BRUSSELS - The European Commission on Wednesday criticized a decision by Moody's Investors Service to downgrade Ireland's debt to junk status as "incomprehensible" and its timing "questionable."
"Yesterday's decision by Moody's to downgrade Ireland's credit rating is incomprehensible," European Commission spokeswoman Pia Ahrenkilde Hansen told a news briefing.
"Its timing as the second quarterly review mission is preparing to announce its findings is to say the least questionable," she added.
Experts from the European Commission, European Central Bank and IMF prepared to present on Thursday their second review of Dublin's implementation of an EU-IMF bailout agreement worth 85 billion euros.
"The Irish government has shown determination and decisiveness in its implementation of the economic adjustment program," Ahrenkilde Hansen said.
"Ireland's banks are being recapitalized and its financial system, more broadly, is being repaired," she said.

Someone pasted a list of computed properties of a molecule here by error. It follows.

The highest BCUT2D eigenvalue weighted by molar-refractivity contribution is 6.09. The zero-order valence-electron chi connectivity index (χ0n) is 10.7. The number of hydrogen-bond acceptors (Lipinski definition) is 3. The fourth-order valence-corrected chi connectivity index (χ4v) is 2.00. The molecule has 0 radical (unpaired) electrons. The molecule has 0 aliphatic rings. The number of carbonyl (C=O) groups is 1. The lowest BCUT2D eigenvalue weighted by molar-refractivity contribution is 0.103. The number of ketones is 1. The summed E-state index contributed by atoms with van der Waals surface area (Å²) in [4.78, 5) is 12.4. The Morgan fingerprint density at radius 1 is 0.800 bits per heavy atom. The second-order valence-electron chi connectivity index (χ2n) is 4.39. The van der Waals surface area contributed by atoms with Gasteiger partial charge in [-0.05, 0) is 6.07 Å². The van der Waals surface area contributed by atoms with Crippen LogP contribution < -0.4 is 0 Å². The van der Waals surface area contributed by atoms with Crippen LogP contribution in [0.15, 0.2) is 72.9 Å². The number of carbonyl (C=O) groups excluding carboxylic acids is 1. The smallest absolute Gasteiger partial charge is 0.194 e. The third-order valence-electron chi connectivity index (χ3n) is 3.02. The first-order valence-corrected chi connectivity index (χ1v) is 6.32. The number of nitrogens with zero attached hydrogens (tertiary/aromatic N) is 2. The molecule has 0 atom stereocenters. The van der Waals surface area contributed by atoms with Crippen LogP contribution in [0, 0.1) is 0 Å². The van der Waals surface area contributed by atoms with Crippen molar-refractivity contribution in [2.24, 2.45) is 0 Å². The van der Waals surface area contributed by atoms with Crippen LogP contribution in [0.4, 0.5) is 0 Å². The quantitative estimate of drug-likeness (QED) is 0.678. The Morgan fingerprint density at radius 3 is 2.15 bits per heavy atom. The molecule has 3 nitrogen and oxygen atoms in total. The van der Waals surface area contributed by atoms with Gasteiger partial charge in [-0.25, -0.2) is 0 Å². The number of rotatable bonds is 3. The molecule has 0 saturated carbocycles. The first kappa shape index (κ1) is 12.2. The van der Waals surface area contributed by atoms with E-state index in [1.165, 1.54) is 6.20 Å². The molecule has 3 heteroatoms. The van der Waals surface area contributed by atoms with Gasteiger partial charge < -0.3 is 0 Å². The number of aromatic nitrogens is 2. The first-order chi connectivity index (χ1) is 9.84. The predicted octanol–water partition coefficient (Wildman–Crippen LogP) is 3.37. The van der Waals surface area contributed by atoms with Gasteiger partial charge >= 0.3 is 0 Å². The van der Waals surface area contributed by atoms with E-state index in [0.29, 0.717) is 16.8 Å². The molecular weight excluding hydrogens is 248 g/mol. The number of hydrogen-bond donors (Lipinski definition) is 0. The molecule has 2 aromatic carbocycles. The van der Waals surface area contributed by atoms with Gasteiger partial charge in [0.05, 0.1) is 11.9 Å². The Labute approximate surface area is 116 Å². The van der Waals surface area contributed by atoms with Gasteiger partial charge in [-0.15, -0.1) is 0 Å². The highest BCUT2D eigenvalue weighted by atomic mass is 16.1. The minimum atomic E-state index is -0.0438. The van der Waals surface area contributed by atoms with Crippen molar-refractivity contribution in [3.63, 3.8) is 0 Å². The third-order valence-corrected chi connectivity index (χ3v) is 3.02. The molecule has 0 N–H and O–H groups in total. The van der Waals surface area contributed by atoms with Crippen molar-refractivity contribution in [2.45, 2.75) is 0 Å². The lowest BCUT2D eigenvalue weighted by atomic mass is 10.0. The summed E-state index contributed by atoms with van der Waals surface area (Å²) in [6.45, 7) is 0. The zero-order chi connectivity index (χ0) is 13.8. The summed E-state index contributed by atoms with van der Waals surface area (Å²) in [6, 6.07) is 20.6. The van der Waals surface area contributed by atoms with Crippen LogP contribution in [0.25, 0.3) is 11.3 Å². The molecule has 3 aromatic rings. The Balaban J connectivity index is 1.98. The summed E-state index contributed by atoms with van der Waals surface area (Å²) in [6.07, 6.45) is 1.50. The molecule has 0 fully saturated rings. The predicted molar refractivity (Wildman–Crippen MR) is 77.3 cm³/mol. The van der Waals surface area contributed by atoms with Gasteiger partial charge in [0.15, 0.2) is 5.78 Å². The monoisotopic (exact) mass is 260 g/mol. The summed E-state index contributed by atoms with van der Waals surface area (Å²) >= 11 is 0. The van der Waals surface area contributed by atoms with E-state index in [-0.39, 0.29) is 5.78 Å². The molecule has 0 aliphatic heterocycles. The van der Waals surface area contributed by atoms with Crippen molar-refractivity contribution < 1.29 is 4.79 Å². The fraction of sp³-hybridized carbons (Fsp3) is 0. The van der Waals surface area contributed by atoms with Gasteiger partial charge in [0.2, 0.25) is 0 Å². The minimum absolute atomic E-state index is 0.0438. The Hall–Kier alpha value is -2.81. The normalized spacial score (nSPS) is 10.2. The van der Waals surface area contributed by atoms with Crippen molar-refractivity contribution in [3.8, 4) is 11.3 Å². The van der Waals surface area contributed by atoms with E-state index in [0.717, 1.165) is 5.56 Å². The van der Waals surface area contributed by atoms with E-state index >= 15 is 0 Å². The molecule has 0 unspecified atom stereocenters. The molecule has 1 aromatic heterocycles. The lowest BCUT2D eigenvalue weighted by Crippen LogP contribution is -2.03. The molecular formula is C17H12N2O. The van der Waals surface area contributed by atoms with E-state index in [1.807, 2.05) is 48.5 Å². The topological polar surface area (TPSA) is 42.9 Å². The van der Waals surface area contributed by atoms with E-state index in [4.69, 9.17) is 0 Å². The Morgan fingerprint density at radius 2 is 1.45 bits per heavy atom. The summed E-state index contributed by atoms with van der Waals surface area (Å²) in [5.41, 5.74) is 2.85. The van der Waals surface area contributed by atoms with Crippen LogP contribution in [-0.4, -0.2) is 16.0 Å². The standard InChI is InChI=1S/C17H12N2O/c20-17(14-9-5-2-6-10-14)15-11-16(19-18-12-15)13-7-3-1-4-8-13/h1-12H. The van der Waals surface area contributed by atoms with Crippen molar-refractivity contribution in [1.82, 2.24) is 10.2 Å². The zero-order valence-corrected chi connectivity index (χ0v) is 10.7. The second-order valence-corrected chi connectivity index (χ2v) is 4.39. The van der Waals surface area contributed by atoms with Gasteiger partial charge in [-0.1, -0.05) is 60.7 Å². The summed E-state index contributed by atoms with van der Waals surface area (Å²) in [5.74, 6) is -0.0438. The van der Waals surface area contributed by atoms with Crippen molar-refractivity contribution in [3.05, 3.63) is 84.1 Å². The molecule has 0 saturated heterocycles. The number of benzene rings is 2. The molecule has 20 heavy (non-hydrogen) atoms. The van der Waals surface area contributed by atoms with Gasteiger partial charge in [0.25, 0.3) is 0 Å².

Exports are growing strongly and the country is regaining competitiveness, she added.
"There is, of course, much more work that lies ahead and clearly there can be no room for complacency, but Ireland is now on the right track," the spokeswoman said.
Ireland's borrowing costs hit the highest levels since Dublin joined the eurozone on Wednesday, one day after Moody's relegated its debt to junk status and warned it could need a second bailout in late 2013.
The commission had already lashed out at Moody's last week when it downgraded Portugal's debt to junk status and warned Lisbon could also need a new bailout.
The EU's executive arm has been on a warpath with the world's three leading credit ratings agencies, questioning the timing of their debt downgrades, which influence prices and interest rates in the sovereign bond market.